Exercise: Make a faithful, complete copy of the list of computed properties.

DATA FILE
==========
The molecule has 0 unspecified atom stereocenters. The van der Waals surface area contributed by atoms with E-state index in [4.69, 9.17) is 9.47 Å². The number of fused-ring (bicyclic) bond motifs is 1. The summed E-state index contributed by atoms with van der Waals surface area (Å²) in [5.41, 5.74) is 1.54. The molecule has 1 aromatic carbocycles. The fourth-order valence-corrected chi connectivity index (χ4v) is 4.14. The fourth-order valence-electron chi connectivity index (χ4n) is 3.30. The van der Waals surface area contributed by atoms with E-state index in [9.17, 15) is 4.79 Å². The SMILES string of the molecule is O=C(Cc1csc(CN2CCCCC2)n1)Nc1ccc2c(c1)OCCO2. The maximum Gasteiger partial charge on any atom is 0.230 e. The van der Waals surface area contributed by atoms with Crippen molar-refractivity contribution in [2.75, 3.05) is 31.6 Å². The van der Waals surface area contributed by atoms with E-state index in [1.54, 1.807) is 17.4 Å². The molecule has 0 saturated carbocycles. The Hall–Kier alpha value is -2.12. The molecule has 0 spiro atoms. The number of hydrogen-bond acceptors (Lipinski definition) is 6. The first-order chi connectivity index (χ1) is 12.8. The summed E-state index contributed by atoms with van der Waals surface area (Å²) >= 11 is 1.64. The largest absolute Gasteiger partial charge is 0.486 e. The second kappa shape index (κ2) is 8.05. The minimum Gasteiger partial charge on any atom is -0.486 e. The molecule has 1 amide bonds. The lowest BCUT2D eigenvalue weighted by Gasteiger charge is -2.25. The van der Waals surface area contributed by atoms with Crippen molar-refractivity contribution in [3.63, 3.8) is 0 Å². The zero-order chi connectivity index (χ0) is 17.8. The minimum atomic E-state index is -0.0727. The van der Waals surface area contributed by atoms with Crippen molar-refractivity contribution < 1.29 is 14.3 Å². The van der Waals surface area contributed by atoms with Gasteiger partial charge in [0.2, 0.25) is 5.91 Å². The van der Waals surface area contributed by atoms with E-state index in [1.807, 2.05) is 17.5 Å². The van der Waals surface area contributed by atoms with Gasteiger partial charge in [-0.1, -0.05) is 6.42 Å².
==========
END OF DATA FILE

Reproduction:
The molecule has 0 unspecified atom stereocenters. The van der Waals surface area contributed by atoms with E-state index in [4.69, 9.17) is 9.47 Å². The number of fused-ring (bicyclic) bond motifs is 1. The summed E-state index contributed by atoms with van der Waals surface area (Å²) in [5.41, 5.74) is 1.54. The molecule has 1 aromatic carbocycles. The fourth-order valence-corrected chi connectivity index (χ4v) is 4.14. The fourth-order valence-electron chi connectivity index (χ4n) is 3.30. The van der Waals surface area contributed by atoms with E-state index in [9.17, 15) is 4.79 Å². The SMILES string of the molecule is O=C(Cc1csc(CN2CCCCC2)n1)Nc1ccc2c(c1)OCCO2. The maximum Gasteiger partial charge on any atom is 0.230 e. The van der Waals surface area contributed by atoms with Crippen molar-refractivity contribution in [2.75, 3.05) is 31.6 Å². The van der Waals surface area contributed by atoms with E-state index in [1.54, 1.807) is 17.4 Å². The molecule has 0 saturated carbocycles. The Hall–Kier alpha value is -2.12. The molecule has 0 spiro atoms. The number of hydrogen-bond acceptors (Lipinski definition) is 6. The first-order chi connectivity index (χ1) is 12.8. The summed E-state index contributed by atoms with van der Waals surface area (Å²) >= 11 is 1.64. The largest absolute Gasteiger partial charge is 0.486 e. The second kappa shape index (κ2) is 8.05. The minimum Gasteiger partial charge on any atom is -0.486 e. The molecule has 1 amide bonds. The lowest BCUT2D eigenvalue weighted by Gasteiger charge is -2.25. The van der Waals surface area contributed by atoms with Crippen molar-refractivity contribution in [3.63, 3.8) is 0 Å². The zero-order chi connectivity index (χ0) is 17.8. The minimum atomic E-state index is -0.0727. The van der Waals surface area contributed by atoms with Crippen molar-refractivity contribution < 1.29 is 14.3 Å². The van der Waals surface area contributed by atoms with Gasteiger partial charge in [0.2, 0.25) is 5.91 Å². The van der Waals surface area contributed by atoms with E-state index in [1.807, 2.05) is 17.5 Å². The van der Waals surface area contributed by atoms with Gasteiger partial charge in [-0.1, -0.05) is 6.42 Å².